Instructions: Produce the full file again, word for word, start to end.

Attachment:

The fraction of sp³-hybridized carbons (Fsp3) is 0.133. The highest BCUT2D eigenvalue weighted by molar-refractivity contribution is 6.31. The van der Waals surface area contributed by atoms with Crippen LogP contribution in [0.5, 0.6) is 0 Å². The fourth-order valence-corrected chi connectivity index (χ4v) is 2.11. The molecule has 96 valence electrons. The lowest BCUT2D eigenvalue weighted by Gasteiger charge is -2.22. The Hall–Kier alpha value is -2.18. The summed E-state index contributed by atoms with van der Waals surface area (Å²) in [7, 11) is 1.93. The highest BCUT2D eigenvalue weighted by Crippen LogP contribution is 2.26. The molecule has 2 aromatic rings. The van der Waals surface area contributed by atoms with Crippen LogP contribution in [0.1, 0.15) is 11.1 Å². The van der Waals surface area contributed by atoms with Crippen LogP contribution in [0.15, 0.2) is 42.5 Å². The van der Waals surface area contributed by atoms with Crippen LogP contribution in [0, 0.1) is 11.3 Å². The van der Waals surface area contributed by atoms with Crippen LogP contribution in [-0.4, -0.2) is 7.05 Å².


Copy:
The fraction of sp³-hybridized carbons (Fsp3) is 0.133. The highest BCUT2D eigenvalue weighted by molar-refractivity contribution is 6.31. The van der Waals surface area contributed by atoms with Crippen LogP contribution in [0.5, 0.6) is 0 Å². The fourth-order valence-corrected chi connectivity index (χ4v) is 2.11. The molecule has 96 valence electrons. The lowest BCUT2D eigenvalue weighted by Gasteiger charge is -2.22. The Hall–Kier alpha value is -2.18. The summed E-state index contributed by atoms with van der Waals surface area (Å²) in [7, 11) is 1.93. The highest BCUT2D eigenvalue weighted by Crippen LogP contribution is 2.26. The molecule has 2 aromatic rings. The van der Waals surface area contributed by atoms with Crippen LogP contribution in [0.1, 0.15) is 11.1 Å². The van der Waals surface area contributed by atoms with Crippen LogP contribution in [0.15, 0.2) is 42.5 Å². The van der Waals surface area contributed by atoms with Crippen LogP contribution in [0, 0.1) is 11.3 Å². The van der Waals surface area contributed by atoms with Crippen LogP contribution in [-0.4, -0.2) is 7.05 Å².